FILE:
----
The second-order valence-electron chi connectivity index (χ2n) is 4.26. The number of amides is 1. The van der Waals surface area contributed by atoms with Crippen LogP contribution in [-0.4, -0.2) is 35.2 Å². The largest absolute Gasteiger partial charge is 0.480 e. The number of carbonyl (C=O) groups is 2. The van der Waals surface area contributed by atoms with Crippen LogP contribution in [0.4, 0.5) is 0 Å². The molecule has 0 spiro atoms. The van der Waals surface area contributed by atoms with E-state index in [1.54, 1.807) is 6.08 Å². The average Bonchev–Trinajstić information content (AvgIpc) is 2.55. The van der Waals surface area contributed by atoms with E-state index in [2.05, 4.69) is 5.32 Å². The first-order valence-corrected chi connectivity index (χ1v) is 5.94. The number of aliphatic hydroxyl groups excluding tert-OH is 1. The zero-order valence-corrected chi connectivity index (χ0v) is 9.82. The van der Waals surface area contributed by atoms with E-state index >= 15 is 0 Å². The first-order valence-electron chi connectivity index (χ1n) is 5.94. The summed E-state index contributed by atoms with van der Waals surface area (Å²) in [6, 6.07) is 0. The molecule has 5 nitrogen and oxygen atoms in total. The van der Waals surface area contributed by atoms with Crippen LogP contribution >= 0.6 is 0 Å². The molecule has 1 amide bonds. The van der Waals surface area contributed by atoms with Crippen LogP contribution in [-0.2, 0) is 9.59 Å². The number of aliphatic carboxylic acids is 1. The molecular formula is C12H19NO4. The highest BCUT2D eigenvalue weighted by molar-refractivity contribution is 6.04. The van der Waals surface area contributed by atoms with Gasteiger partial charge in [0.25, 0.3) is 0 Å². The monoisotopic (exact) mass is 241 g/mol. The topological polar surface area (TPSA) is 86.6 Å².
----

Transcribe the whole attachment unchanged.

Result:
The second-order valence-electron chi connectivity index (χ2n) is 4.26. The number of amides is 1. The van der Waals surface area contributed by atoms with Crippen LogP contribution in [-0.4, -0.2) is 35.2 Å². The largest absolute Gasteiger partial charge is 0.480 e. The number of carbonyl (C=O) groups is 2. The van der Waals surface area contributed by atoms with Crippen LogP contribution in [0.4, 0.5) is 0 Å². The molecule has 0 spiro atoms. The van der Waals surface area contributed by atoms with E-state index in [1.54, 1.807) is 6.08 Å². The average Bonchev–Trinajstić information content (AvgIpc) is 2.55. The van der Waals surface area contributed by atoms with E-state index in [2.05, 4.69) is 5.32 Å². The first-order valence-corrected chi connectivity index (χ1v) is 5.94. The number of aliphatic hydroxyl groups excluding tert-OH is 1. The zero-order valence-corrected chi connectivity index (χ0v) is 9.82. The van der Waals surface area contributed by atoms with E-state index >= 15 is 0 Å². The first-order valence-electron chi connectivity index (χ1n) is 5.94. The summed E-state index contributed by atoms with van der Waals surface area (Å²) in [6, 6.07) is 0. The molecule has 5 nitrogen and oxygen atoms in total. The van der Waals surface area contributed by atoms with Crippen LogP contribution >= 0.6 is 0 Å². The molecule has 1 amide bonds. The van der Waals surface area contributed by atoms with Crippen LogP contribution in [-0.2, 0) is 9.59 Å². The number of aliphatic carboxylic acids is 1. The molecular formula is C12H19NO4. The highest BCUT2D eigenvalue weighted by molar-refractivity contribution is 6.04. The van der Waals surface area contributed by atoms with Gasteiger partial charge in [0.25, 0.3) is 0 Å². The monoisotopic (exact) mass is 241 g/mol. The topological polar surface area (TPSA) is 86.6 Å².